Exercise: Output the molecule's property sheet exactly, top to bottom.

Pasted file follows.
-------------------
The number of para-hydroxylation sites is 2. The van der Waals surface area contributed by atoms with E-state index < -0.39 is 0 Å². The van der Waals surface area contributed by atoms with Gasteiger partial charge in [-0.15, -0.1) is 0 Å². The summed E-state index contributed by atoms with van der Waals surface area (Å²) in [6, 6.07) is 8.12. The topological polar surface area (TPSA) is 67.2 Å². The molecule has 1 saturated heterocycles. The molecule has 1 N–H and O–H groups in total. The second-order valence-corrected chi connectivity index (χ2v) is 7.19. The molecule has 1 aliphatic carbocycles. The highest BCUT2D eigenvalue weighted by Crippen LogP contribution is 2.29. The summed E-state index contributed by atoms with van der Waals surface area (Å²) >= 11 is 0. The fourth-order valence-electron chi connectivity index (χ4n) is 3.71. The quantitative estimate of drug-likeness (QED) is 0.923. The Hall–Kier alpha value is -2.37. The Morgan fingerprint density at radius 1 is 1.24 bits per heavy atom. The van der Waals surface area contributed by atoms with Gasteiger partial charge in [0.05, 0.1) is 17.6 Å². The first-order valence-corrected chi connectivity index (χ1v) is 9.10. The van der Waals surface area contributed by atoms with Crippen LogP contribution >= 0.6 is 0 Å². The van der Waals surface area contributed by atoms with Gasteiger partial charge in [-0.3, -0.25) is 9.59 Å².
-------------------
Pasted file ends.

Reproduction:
The number of para-hydroxylation sites is 2. The van der Waals surface area contributed by atoms with E-state index < -0.39 is 0 Å². The van der Waals surface area contributed by atoms with Gasteiger partial charge in [-0.15, -0.1) is 0 Å². The summed E-state index contributed by atoms with van der Waals surface area (Å²) in [6, 6.07) is 8.12. The topological polar surface area (TPSA) is 67.2 Å². The molecule has 1 saturated heterocycles. The molecule has 1 N–H and O–H groups in total. The second-order valence-corrected chi connectivity index (χ2v) is 7.19. The molecule has 1 aliphatic carbocycles. The highest BCUT2D eigenvalue weighted by Crippen LogP contribution is 2.29. The summed E-state index contributed by atoms with van der Waals surface area (Å²) >= 11 is 0. The fourth-order valence-electron chi connectivity index (χ4n) is 3.71. The quantitative estimate of drug-likeness (QED) is 0.923. The Hall–Kier alpha value is -2.37. The Morgan fingerprint density at radius 1 is 1.24 bits per heavy atom. The van der Waals surface area contributed by atoms with Gasteiger partial charge in [0.05, 0.1) is 17.6 Å². The first-order valence-corrected chi connectivity index (χ1v) is 9.10. The van der Waals surface area contributed by atoms with Crippen LogP contribution >= 0.6 is 0 Å². The van der Waals surface area contributed by atoms with Gasteiger partial charge in [-0.3, -0.25) is 9.59 Å².